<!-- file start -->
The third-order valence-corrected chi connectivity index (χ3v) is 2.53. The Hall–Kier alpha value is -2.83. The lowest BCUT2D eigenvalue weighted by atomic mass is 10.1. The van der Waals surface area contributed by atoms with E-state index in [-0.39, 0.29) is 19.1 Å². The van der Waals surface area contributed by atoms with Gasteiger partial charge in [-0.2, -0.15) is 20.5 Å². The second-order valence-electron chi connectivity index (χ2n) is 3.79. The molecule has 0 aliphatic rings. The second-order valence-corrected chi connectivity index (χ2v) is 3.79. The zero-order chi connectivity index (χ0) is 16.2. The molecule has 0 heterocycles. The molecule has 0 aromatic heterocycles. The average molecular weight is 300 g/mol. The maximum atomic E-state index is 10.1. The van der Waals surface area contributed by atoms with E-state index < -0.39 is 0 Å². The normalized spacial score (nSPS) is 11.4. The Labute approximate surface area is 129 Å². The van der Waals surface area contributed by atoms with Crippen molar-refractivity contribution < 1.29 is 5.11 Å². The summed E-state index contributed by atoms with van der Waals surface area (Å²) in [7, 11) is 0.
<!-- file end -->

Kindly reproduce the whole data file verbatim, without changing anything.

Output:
The third-order valence-corrected chi connectivity index (χ3v) is 2.53. The Hall–Kier alpha value is -2.83. The lowest BCUT2D eigenvalue weighted by atomic mass is 10.1. The van der Waals surface area contributed by atoms with E-state index in [-0.39, 0.29) is 19.1 Å². The van der Waals surface area contributed by atoms with Gasteiger partial charge in [-0.2, -0.15) is 20.5 Å². The second-order valence-electron chi connectivity index (χ2n) is 3.79. The molecule has 0 aliphatic rings. The second-order valence-corrected chi connectivity index (χ2v) is 3.79. The zero-order chi connectivity index (χ0) is 16.2. The molecule has 0 heterocycles. The molecule has 0 aromatic heterocycles. The average molecular weight is 300 g/mol. The maximum atomic E-state index is 10.1. The van der Waals surface area contributed by atoms with E-state index < -0.39 is 0 Å². The normalized spacial score (nSPS) is 11.4. The Labute approximate surface area is 129 Å². The van der Waals surface area contributed by atoms with Crippen molar-refractivity contribution < 1.29 is 5.11 Å². The summed E-state index contributed by atoms with van der Waals surface area (Å²) in [7, 11) is 0.